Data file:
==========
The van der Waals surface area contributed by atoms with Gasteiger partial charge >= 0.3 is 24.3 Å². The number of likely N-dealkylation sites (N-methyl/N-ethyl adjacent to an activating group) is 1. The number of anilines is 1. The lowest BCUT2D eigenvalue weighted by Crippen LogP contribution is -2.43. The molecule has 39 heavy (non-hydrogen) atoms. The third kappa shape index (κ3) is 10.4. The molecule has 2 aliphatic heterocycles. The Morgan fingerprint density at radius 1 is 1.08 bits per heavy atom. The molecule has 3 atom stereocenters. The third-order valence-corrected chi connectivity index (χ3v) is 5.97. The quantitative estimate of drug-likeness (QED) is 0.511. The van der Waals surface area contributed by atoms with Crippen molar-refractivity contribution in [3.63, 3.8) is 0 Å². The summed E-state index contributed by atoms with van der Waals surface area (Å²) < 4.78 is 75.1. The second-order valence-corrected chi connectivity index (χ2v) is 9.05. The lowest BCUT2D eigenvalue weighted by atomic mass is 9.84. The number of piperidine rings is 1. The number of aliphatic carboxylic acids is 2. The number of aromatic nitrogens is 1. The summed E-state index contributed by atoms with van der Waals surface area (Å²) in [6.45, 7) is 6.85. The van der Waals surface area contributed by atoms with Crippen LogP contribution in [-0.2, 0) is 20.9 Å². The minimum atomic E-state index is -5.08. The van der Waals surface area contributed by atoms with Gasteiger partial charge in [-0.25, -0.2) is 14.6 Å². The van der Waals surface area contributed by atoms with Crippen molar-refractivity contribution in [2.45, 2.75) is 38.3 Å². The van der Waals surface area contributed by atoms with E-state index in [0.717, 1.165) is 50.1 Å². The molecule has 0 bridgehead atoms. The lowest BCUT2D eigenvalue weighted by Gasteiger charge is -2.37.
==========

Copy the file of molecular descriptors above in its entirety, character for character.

The van der Waals surface area contributed by atoms with Gasteiger partial charge >= 0.3 is 24.3 Å². The number of likely N-dealkylation sites (N-methyl/N-ethyl adjacent to an activating group) is 1. The number of anilines is 1. The lowest BCUT2D eigenvalue weighted by Crippen LogP contribution is -2.43. The molecule has 39 heavy (non-hydrogen) atoms. The third kappa shape index (κ3) is 10.4. The molecule has 2 aliphatic heterocycles. The Morgan fingerprint density at radius 1 is 1.08 bits per heavy atom. The molecule has 3 atom stereocenters. The third-order valence-corrected chi connectivity index (χ3v) is 5.97. The quantitative estimate of drug-likeness (QED) is 0.511. The van der Waals surface area contributed by atoms with Crippen molar-refractivity contribution in [3.63, 3.8) is 0 Å². The summed E-state index contributed by atoms with van der Waals surface area (Å²) < 4.78 is 75.1. The second-order valence-corrected chi connectivity index (χ2v) is 9.05. The lowest BCUT2D eigenvalue weighted by atomic mass is 9.84. The number of piperidine rings is 1. The number of aliphatic carboxylic acids is 2. The number of aromatic nitrogens is 1. The summed E-state index contributed by atoms with van der Waals surface area (Å²) in [6.45, 7) is 6.85. The van der Waals surface area contributed by atoms with Crippen LogP contribution in [-0.2, 0) is 20.9 Å². The minimum atomic E-state index is -5.08. The van der Waals surface area contributed by atoms with Gasteiger partial charge in [-0.25, -0.2) is 14.6 Å². The van der Waals surface area contributed by atoms with Crippen molar-refractivity contribution in [2.45, 2.75) is 38.3 Å². The van der Waals surface area contributed by atoms with E-state index in [0.717, 1.165) is 50.1 Å². The molecule has 0 bridgehead atoms. The lowest BCUT2D eigenvalue weighted by Gasteiger charge is -2.37.